I'm pretty new to ML and most of the supervised techniques I've discovered so far are along the lines of

  • Pass model training set inputs and get it to generate predictions
  • evaluate predictions (predicted 'y') against real results (actual 'y') for the training set
  • Perform some kind of gradient descent to tweak the model parameters to give outputs that are closer to the real results

The precise method of training can vary, but the common theme in the examples I've seen so far is that the outputs of the model are the actual things that we want to get out of the system. For example, we might be trying to predict house prices - in this case, an output of the model would actually be a predicted price, and it's that that I would care about as part of my cost function and as a user of the system.

I'm imagining a scenario where we have a robot that's able to hold and use a palette and paintbrush, and we want it to copy existing paintings. (Strictly theoretical - I'm not trying to forge anything here!).

What I imagine I'd want is to

  • present robot with example input (existing paintings)
  • have the robot run a model where the output is some brush motions
  • evaluate the painting resulting from the brush strokes against the original painting

The difference here is that the output of my model is 'brush strokes', but that output (from the model) isn't ultimately what I care about - it's what's rendered by those brush strokes. I don't mind if the robot makes the same strokes that the original artist made, but I do mind about the similarity of what's rendered by those strokes to the original.

So I am wondering what areas of ML I need to look into to find something that works this way, where our cost or fitness is evaluated based on some transform of the model output, rather than the model output itself. I tried searching for examples of where a transform of the model output was incorporated into the cost function, but I couldn't see that it was a common technique.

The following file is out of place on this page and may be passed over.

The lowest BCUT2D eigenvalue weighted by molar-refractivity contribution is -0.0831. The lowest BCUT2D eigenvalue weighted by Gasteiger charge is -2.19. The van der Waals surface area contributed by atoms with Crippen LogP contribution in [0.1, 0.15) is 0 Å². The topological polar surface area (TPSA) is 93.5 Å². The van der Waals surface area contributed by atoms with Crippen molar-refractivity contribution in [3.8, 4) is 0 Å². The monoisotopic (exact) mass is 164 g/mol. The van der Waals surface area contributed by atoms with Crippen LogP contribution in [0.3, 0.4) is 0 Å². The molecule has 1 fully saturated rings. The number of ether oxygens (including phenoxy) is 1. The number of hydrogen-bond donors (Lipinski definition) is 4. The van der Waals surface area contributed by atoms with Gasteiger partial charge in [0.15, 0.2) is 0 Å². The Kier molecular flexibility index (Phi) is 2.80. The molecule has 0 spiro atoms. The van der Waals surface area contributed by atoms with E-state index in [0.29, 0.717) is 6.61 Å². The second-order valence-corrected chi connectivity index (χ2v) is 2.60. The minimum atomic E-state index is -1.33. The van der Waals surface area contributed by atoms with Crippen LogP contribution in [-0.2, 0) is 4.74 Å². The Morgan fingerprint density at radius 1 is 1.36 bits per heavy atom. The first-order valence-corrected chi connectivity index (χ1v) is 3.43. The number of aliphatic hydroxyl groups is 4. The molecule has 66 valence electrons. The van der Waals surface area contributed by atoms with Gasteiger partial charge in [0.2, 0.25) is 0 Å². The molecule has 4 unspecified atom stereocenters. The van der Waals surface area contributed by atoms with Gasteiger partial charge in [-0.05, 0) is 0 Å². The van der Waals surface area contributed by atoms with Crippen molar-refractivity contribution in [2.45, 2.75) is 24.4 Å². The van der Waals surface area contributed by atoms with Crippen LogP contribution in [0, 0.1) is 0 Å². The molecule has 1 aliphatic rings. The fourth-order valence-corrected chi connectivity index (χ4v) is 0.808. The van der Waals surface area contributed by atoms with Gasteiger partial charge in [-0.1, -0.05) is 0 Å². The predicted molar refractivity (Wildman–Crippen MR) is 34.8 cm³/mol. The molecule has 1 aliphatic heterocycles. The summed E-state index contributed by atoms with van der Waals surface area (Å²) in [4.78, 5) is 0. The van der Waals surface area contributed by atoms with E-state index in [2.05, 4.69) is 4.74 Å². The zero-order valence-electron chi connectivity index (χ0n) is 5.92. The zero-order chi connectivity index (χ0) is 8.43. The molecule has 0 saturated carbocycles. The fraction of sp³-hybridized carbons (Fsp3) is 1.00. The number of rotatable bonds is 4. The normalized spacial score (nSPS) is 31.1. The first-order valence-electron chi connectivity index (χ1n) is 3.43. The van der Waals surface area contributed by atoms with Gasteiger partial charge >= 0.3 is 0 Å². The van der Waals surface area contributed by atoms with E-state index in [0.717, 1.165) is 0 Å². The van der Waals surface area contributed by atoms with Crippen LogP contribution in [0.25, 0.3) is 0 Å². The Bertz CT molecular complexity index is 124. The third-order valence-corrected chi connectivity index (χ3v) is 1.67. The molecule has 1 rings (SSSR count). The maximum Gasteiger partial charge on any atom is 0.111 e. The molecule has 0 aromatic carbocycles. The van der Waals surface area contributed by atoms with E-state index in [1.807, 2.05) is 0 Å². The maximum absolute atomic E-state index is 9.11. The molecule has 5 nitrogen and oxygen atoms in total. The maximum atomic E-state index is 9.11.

1 Answer 1


Main Idea:

The main idea is the you could measure how good is the output and the input of your model simply representing it by some mathematical object, for example a vector in a high dimensional space and then using some error function to measure the fitness (how good your model is performing).

A possible formalization

The scenario your describing fits in a more general optimization function, the most general optimization scenario is;

$$ min_{x \in X} f(x) $$

where $X$ is the domain. In the case of image processing and computer vision $x$ is a matrix of pixels, this matrix of pixels can be represented by a vector $x \in \mathbb{R}^{m \times n}$. In the case you describe you could also represent the input (painting) as a vector $y\in \mathbb{R}^{m \times n}$. Then $f$ coul be RSME between some $x$ and $y$, i.e. $f(x) = {\| y - x \|}_2$. Notice that $y$ is given and it does not change.

Now the key question here is how to represent a stroke, or more formally a function the values of $x$. A very basic idea can be represent the stroke by the following tuple $(o, e, t, c)$ where $o$ and $e$ are two dimensional points, the origin and the end of the stroke; $t$ is the thickness of the stroke and $c$ is the color of the stroke. Let $S$ be the space of all the strokes, assuming the thickness and colors are finite, S is finite. The possible pairs of $o$ and $e$ are finite namely all the pairs of possible points in $m \times n$. Now let $S^k$ be the composition of $S$ with itself $k$ times.

Finally the problem can be represented the following way:

$$\min_{s \in S^k}{\| y - t(s, x) \|}$$

Where $t$ is the function that applies $s$, that is a number of different strokes to an empty canvas $x$, by empty canvas I mean a matrix full of zeros.

Summarizing the ideas expose above are a possible formalization of your problem, of course is not the only one. The main issue is that the robot does not "learn" is simply computes the optimal set of strokes to apply.

Other ideas

Another possible approach is to use reinforcement learning, this learning paradigm does not needs labeled training samples, it relies in a reward function $R$ to guide the learning process. Also if defines a set of states and actions the agent can be or do. The states could be the strokes and the actions add another stroke, the reward function can be a variation of the error function. Also I am far from being an expert in reinforcement learning I guess is worth looking into it.

A proven approach

The problem you describe has been demonstrated in real life. See this paper: Feedback-guided Stroke Placement for a Painting Machine. The paper demonstrates a system that describes your scenario, also see this site for more work of the authors or this for the site of the project.


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